Farmers’ Protest Set To | Sidnaz Blog

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The farmers are protesting against three controversial laws passed by the centre early this year

New Delhi:
The Delhi-Jaipur highway was shut down Sunday afternoon after farmers agitating against the centre’s farm laws began a tractor march from Shahjahanpur on the Rajasthan-Haryana border. Irate farmers, whose protest against the laws entered an 18th straight day today, planned to block the highway as they marched on the national capital to join thousands of others are already camped on the city’s outskirts. Fierce opposition to laws farmers say endangers their livelihoods (the centre says the laws will reform the agriculture sector) have entered an 18th straight day. Talks with the centre have so far failed, with neither side willing to budge; the farmers, thousands of whom braved lathi charges and tear gassing to reach and remain camped around Delhi borders, want the laws scrapped, while the centre will only consider amendments.

Here are 10 developments in this big story:

  1. This morning farmers began gathering in Rajasthan’s Shahjahanpur district, which is around 120 km from Delhi. Visuals showed farmers carrying placards and shouting slogans as they walked slowly down the highway. Tractors pulling tarpaulin-covered trailers, and flanked by cars with banners waved out of the windows, were also seen.

  2. Swaraj India chief Yogendra Yadav and activist Medha Patkar, who are among those leading this march, were seen with farmers near Shahjahanpur, holding up a banner that read: “Dilli chalo, Dilli chalo, Samyukt Kisan Morcha“. Last month Medha Patkar was stopped from entering UP from Rajasthan to join another protest by the farmers.

  3. On Saturday 29 farmer leaders from Haryana met Agriculture Minister Narendra Singh Tomar to show their support for the farm laws. “We will also protest if the government repeals the laws,” Bharatiya Kisan Union (Mann) leader Guni Prakash told reporters after the meeting. This was the second group from Haryana to back the laws (the first met Mr Tomar last week) and indicates a possible (growing) division in the farmers’ camp.

  4. That same day Haryana Deputy Chief Minister Dushyant Chautala, who days ago said he would resign if unable to secure guaranteed MSPs for farmers, said a “breakthrough” was expected in the next 48 hours. “I’m hopeful that in the next 24-48 hours there will be a final round of talks and the two sides will reach a conclusive solution,” he was quoted as saying by news agency ANI.

  5. Prime Minister Narendra Modi, who has staunchly defended the farm laws, made another appeal Saturday and said his government’s initiatives would “increase farmers’ income and make them more prosperous”. “These reforms will give farmers new markets, advantages of technology, and help bring investments. It is my country’s farmers who will benefit the most from all this,” the Prime Minister said.

  6. The farmers say they are willing to continue talks with the centre, so long as the talks begin with repeal of the controversial laws. “If the government wants to hold talks, we are ready, but our main demand will remain the scrapping of the three laws. We will move onto our other demands only after that,” Kanwalpreet Singh Pannu, a farmer leader camped at Singhu on the Delhi-Haryana border, said.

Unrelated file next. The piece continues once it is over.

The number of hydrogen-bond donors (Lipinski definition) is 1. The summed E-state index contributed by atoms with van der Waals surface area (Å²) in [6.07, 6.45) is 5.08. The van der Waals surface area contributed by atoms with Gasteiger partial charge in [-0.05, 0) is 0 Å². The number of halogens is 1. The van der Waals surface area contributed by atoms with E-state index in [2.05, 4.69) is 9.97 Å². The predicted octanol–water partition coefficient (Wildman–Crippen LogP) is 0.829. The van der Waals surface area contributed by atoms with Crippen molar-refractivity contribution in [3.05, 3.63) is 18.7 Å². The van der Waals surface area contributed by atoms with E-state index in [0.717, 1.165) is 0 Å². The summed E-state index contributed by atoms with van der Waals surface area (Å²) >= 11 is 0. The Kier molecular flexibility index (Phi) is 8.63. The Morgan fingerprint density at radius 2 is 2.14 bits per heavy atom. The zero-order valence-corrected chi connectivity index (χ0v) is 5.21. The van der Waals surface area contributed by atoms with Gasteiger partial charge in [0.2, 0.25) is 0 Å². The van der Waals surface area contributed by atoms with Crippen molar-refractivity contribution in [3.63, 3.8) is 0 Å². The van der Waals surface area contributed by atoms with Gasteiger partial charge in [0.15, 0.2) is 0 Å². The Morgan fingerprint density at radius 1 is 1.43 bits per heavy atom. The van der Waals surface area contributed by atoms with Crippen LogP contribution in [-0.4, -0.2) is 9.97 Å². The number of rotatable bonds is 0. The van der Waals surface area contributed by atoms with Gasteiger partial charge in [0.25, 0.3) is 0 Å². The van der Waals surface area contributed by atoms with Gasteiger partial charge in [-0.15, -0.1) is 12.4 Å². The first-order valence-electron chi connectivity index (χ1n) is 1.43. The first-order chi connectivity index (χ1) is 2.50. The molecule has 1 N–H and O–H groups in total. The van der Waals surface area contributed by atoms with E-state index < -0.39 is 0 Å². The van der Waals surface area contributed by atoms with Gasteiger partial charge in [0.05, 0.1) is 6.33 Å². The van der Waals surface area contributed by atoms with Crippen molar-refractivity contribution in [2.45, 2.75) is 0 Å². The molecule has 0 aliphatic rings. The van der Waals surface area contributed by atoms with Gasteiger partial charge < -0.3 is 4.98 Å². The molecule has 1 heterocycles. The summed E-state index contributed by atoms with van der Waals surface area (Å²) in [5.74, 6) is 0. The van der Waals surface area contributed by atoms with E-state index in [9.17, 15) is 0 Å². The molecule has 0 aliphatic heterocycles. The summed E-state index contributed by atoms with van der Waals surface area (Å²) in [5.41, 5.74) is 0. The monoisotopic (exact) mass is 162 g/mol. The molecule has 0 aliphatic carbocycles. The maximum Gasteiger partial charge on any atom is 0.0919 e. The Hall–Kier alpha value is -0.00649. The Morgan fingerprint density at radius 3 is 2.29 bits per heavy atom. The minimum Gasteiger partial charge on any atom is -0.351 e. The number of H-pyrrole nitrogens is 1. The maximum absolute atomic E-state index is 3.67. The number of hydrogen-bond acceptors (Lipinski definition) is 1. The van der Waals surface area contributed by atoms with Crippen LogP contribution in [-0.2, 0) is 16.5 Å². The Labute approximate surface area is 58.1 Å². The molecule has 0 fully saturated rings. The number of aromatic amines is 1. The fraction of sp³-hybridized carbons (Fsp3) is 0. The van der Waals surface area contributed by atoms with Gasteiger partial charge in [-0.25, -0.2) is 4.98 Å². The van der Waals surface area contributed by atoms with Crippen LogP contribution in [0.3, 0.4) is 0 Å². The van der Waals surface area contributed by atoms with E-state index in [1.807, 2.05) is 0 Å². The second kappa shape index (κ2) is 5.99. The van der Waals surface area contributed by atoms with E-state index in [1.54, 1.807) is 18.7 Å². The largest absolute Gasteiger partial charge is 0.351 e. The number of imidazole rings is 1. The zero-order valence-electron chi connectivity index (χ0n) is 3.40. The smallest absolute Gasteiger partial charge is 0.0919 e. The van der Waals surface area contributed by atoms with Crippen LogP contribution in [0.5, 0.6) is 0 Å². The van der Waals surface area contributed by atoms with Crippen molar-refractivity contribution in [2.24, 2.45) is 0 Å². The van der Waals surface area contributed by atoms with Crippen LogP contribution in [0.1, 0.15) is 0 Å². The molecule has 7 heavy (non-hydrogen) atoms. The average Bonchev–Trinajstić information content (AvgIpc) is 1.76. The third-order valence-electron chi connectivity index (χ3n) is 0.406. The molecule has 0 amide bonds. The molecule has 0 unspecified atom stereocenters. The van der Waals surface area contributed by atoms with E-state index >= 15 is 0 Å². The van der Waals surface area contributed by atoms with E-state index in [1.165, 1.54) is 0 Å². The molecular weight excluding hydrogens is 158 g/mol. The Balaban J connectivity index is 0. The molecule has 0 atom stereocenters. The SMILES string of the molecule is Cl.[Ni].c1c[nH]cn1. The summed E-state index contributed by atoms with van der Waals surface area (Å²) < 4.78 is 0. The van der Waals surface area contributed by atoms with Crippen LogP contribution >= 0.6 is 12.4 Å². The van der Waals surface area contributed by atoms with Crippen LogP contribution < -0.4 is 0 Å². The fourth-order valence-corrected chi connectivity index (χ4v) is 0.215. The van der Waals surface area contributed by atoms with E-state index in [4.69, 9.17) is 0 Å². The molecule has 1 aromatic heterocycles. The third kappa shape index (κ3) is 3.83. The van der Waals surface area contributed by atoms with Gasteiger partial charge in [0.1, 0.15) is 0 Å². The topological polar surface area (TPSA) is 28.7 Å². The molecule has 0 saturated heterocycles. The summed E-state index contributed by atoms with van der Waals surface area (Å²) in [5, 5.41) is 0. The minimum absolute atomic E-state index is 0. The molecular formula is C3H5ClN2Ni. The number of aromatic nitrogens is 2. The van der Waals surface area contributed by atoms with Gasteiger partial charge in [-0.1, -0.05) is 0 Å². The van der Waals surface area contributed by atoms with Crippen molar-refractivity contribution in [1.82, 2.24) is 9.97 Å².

7. The farmers have also accused the centre of trying to sow discord within their ranks- by re-casting the protest as engineered by the opposition, involving separatist elements from Punjab and as part of a “conspiracy by China and Pakistan” – and weaken what has been, so far, a remarkably united front. The centre, meanwhile has announced a massive campaign to push back against what it says is the spread of “disinformation” by the opposition.

  8. The Supreme Court will on Wednesday hear hear three petitions related to the protests. The first – filed by a student from Delhi – asks that farmers be relocated since they are blocking emergency health services needed to tackle the Covid pandemic. The second seeks compensation for farmers citing use of force by police in Delhi and Haryana, while the third says farmers blockaded by police should be allowed to enter Delhi.

  9. Home Minister Amit Shah met farmer leaders last week – the highest level of central government involvement since the protests began – but, once again, no breakthrough was forthcoming. The farmers refused to accept the centre’s offer to amend the more problematic sections of the laws and called, again, for a complete rollback.

  10. Ahead of last week’s “Bharat bandh” several opposition parties issued a joint statement of support. Signed by the Congress, the DMK, the NCP, the RJD, the Samajwadi Party, J&K’s new People’s Alliance for Gupkar Declaration and some Left outfits, the statement said the laws “threaten India’s food security, destroy Indian agriculture and our farmers”. The opposition has repeatedly called on the centre to rethink its contentious farm laws.

With input from ANI

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